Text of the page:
I was speaking with one of our retired bishops recently, who framed the current recommendations this way, “Well, it’s better than no plan at all.” There are so many things wrong with this statement, and each one is more depressing than the last.
If the plans are poor plans, then, no, it is not better to follow them than to not. If they are inadequate plans, then it is not better to have them. If they are racist, it is definitely not better. But, see, part of the problem is that we are being sold a bill of goods, and there isn’t really any place for open discussion. Criticisms are merely deflected, and opposing views aren’t even allowed in many places. Counter-proposals are no better than those they seek to improve, and we have whole delegations doing the “drink-the-Kool-Aid” mindless fall-in-line. The deeper questions of identity and purpose are ignored for questions of structure — but all based in miscommunication and rhetoric.
I know what it is like to work hard on a no-win situation and have outsiders criticize and condemn. I am usually on the other side. But when a growing number of voices question our tilt to the dark side, isn’t that the time to step back and consider that something bigger might be going on here?
Treating huge issues like guaranteed appointments, structure, global relationships as one-dimensional is outrageous. The implications of each are far-reaching and potentially cataclysmic.
Take away guaranteed appointments as a leverage against poor credentialing processes and lack of accountability? Fine, but how many gifted pastors have come into UM ministry because of the perk of guaranteed appointment? With every other negative weighing against ordained ministry — pay, hours, stress, esteem — you want to remove a positive as you recreate a “culture of call?” And for those whom guaranteed appointment has been an incentive to work hard? Oh, well, they’ll get over it.
And let’s downsize to grow without clarifying the missional goals and objectives that a new structure might achieve. Who needs a Promised Land? We’ll figure out where we can go after we gut the structure. Just as long as we get the power out of the hands of the many and place it in the hands of the few. And instead of casting a vision for a global church witnessing to solidarity and unity, let's fragment as quickly as possible so that we don’t lose power.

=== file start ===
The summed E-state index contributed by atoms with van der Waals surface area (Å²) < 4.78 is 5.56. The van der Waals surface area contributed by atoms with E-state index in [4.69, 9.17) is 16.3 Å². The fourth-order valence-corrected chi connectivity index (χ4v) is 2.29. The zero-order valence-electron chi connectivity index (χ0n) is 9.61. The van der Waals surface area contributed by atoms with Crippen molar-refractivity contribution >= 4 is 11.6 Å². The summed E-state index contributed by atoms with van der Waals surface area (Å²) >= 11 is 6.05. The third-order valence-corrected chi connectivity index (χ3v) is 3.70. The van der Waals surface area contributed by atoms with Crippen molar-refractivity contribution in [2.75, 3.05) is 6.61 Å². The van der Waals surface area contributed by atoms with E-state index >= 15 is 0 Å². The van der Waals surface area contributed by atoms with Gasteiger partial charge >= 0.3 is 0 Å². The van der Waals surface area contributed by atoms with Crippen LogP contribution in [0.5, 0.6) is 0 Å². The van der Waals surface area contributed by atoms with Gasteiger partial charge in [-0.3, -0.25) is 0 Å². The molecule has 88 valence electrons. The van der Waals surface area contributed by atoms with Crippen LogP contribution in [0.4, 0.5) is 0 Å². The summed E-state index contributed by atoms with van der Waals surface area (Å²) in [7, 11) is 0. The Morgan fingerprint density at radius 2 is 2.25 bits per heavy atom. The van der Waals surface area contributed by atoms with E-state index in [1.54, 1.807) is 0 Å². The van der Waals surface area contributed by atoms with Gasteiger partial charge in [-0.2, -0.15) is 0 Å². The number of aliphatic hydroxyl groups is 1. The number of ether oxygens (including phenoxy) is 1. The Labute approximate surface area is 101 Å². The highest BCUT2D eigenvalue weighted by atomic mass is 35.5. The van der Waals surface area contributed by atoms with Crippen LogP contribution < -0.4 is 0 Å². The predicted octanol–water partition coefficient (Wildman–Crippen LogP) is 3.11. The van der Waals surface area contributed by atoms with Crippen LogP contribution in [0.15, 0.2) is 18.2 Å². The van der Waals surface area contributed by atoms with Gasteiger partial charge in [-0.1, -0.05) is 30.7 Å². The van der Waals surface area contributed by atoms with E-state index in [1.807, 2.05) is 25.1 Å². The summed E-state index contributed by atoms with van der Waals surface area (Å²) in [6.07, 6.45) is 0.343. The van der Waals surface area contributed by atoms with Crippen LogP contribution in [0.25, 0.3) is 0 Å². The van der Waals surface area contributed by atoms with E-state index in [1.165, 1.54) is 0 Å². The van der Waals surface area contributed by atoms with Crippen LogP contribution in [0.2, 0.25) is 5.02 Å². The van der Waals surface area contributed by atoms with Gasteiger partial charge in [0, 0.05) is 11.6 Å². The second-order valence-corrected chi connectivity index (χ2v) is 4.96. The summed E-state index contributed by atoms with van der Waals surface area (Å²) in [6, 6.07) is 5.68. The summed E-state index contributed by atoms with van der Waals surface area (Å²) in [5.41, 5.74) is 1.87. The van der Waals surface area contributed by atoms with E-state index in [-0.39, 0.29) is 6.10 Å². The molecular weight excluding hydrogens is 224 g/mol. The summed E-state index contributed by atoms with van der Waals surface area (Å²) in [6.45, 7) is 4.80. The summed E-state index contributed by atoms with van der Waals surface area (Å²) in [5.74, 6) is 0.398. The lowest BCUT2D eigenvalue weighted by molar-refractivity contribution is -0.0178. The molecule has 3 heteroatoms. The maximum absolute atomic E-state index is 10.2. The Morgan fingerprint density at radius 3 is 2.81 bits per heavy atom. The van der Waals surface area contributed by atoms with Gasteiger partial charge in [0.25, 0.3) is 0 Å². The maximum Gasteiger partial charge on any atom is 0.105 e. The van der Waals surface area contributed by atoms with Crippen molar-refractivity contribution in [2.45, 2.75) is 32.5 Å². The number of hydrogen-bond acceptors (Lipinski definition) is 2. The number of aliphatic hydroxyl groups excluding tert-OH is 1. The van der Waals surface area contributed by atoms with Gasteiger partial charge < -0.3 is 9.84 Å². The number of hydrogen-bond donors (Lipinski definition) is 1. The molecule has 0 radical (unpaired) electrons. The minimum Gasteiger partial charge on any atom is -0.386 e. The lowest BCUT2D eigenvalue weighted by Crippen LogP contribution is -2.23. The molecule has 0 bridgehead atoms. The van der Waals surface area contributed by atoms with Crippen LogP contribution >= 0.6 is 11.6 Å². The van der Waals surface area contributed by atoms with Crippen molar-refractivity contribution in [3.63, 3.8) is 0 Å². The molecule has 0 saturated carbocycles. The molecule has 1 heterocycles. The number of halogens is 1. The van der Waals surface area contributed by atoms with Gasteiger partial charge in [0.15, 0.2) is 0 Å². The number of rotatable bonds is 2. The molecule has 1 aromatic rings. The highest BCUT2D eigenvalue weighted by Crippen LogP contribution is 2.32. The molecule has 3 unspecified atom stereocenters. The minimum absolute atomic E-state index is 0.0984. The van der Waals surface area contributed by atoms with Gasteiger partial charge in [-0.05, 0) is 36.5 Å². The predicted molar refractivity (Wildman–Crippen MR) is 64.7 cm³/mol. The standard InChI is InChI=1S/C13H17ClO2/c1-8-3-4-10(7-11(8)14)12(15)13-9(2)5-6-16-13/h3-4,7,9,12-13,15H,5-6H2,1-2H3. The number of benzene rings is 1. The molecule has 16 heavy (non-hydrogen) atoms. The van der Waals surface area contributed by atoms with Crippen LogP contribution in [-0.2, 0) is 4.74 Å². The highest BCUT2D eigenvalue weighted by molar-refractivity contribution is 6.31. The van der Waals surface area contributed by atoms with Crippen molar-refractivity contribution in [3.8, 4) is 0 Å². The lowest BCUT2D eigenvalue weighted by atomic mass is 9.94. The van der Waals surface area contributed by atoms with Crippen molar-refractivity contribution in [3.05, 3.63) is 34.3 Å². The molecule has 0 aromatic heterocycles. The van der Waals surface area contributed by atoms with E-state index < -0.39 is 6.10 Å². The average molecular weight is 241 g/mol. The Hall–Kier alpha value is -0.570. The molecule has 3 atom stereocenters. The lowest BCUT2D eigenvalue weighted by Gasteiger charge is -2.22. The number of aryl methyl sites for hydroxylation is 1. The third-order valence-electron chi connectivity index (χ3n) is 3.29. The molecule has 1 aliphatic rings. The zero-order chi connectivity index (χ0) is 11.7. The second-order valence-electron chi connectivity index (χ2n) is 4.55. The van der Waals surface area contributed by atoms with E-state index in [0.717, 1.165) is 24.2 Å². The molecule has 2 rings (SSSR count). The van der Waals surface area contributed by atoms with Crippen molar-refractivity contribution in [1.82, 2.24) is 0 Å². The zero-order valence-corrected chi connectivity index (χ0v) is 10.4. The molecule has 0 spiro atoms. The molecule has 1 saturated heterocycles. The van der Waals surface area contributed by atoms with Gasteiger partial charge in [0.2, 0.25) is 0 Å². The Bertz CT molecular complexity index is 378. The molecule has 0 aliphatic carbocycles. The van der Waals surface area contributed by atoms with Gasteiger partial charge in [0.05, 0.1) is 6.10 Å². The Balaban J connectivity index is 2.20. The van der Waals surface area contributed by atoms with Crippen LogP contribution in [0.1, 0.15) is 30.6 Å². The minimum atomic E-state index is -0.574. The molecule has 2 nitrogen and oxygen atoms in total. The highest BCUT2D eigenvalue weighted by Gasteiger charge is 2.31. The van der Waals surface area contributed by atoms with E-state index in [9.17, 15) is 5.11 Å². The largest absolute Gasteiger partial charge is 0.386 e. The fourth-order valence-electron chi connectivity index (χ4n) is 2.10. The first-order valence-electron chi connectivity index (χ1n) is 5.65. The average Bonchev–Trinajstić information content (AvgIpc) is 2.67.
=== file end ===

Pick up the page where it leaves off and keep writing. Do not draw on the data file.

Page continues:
Our theological differences and the 800 pound human sexuality gorilla? Ah, we don’t have time to address those, we have agencies to close. Now, let’s cherry pick which agencies to exempt. We certainly don’t want our pet agency lumped in with “those” agencies. Everyone quickly scramble around and waste exorbitant amounts of money trying to justify your continued existence!
These are huge issues, and I am not trying to denigrate the work anyone has done — it has all been hard work. But has it been the work to bring us where we need to be heading into General Conference? And are we doing ourselves any favors by voting support for half-baked, non-critically thought through decisions?
It is great to vote our confidence in the intentions of those elected to serve the church. But great effort does not equal great job. Voices around the world are raising serious and valid questions about our various and sundry reports and recommendations. All our websites and newsletters and press releases that celebrate the party line don’t make it true. Preventing alternative voices from being heard may get you your own way, but it will not serve the best interests of The United Methodist Church.
Perhaps the Emperor is not completely unclothed, but he seems to be wearing rags when he could be more finely adorned. I hope and pray our discussions cut through the rhetoric and the rah-rah and that enough annual conferences declare that they will not merely settle for a poor plan, but will come together to forge something much, much better.
Dan R. Dick blogs regularly at United Methodeviations.